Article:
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Virtual reality is one of those science fiction concepts that hasn’t really been matched by the technology. Until now, that is.
Today, big video gaming companies like Xbox and Playstation are launching interactive, three-dimensional virtual reality gaming systems that are likely to revolutionize the video gaming industry.
Google and other companies are experimenting with inexpensive virtual reality headsets made of cardboard that use iPhones and other smartphones to create an interactive virtual reality experience.
Immersive, Lifelike Experience
Now virtual reality is moving from the entertainment phase to more practical applications. A California company has developed a new interactive forklift training the kind of virtual reality headsets gamers use with the sort of mechanical platform used on Disneys’ Star Wars ride to create a lifelike experience of operating a forklift in real-world work situations.
FL-Simulators, based in Newport Beach, California, will showcase the virtual reality forklift training simulator at the CeMAT trade show scheduled to be held later this month in Hanover, Germany. Visitors can don high-tech 360-degree Oculus Rift stereoscopic goggles and climb onto the virtual trainer for an immersive, 3-D training experience.
Actual Forklift Controls
The simulator they sit in has a steering wheel, dashboard, controls and other features found on an actual forklift. Motors inside the unit replicate the feel of riding on an actual lift truck.
The software used for the VR can be expanded to provide various configurations, including different types of masts, attachments, and more.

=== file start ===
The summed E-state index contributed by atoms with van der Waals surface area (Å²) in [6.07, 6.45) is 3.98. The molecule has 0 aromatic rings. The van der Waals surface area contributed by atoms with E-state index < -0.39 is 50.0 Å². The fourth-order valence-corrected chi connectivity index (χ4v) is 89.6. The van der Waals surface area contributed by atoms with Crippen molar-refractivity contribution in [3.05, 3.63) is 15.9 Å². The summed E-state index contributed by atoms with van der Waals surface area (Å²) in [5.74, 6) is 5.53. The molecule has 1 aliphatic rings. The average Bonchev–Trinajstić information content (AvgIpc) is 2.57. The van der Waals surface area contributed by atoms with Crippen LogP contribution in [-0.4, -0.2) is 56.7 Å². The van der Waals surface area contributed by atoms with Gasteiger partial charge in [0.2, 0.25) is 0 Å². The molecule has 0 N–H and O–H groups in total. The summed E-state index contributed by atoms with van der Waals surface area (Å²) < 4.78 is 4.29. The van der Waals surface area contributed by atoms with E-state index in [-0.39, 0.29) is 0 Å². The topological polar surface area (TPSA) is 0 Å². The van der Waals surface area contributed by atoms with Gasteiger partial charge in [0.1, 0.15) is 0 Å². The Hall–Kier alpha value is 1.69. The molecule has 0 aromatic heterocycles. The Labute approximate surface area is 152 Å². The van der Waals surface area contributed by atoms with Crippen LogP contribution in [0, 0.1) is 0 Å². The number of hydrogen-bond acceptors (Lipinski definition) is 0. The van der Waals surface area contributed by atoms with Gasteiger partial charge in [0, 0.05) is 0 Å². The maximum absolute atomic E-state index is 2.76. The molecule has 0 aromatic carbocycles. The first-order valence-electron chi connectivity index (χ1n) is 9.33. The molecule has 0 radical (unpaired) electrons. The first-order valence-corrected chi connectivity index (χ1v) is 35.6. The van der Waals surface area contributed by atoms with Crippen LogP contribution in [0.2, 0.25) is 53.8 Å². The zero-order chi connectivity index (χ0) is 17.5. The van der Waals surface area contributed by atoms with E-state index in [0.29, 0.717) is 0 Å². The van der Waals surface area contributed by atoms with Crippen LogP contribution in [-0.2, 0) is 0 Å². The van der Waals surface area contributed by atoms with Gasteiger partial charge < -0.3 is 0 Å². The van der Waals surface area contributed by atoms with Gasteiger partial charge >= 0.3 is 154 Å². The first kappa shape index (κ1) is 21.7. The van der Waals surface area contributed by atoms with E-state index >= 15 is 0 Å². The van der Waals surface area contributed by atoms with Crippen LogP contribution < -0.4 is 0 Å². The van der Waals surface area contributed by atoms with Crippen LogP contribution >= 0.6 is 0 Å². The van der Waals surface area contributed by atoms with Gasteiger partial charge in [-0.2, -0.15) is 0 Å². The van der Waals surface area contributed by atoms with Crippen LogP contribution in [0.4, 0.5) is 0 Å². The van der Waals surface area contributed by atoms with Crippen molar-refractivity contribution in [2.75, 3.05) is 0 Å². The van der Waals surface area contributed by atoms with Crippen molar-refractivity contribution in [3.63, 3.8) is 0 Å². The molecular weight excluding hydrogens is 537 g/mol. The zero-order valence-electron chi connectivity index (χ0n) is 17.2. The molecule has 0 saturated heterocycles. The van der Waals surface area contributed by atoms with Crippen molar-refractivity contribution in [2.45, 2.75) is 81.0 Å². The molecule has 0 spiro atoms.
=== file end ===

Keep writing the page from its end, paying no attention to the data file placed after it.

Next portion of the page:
An earlier version of the virtual reality simulator — which was attached to an actual Hyster forklift — was a big hit at last month’s MODEX trade show in Atlanta. And an even earlier simulator won the Best New Innovation Award at the 2015 ProMAT material handling trade expo in Chicago.
Earlier versions of the training simulator used large screens mounted on actual Toyota forklifts. But thanks to recent advancements in virtual reality technology, the latest version takes the experience one step further. It was developed by Belgian designer Jelmen Lombaerts.
Incorporates Latest VR Breakthroughs
Not only do the headsets provide a 360-degree frame of reference for the operator — as they turn their heads up or down or to the left or right, their field of vision also changes — but the ultra high-definition capabilities of today’s smartphones and other device screens provide a crisp visual image that offers lifelike detail.
Since the company first unveiled its first VR forklift trainer at the ProMat 2015 expo in Chicago, it has sold 10 units. But the latest version is lighter, more compact, and offers a true virtual reality interactive experience.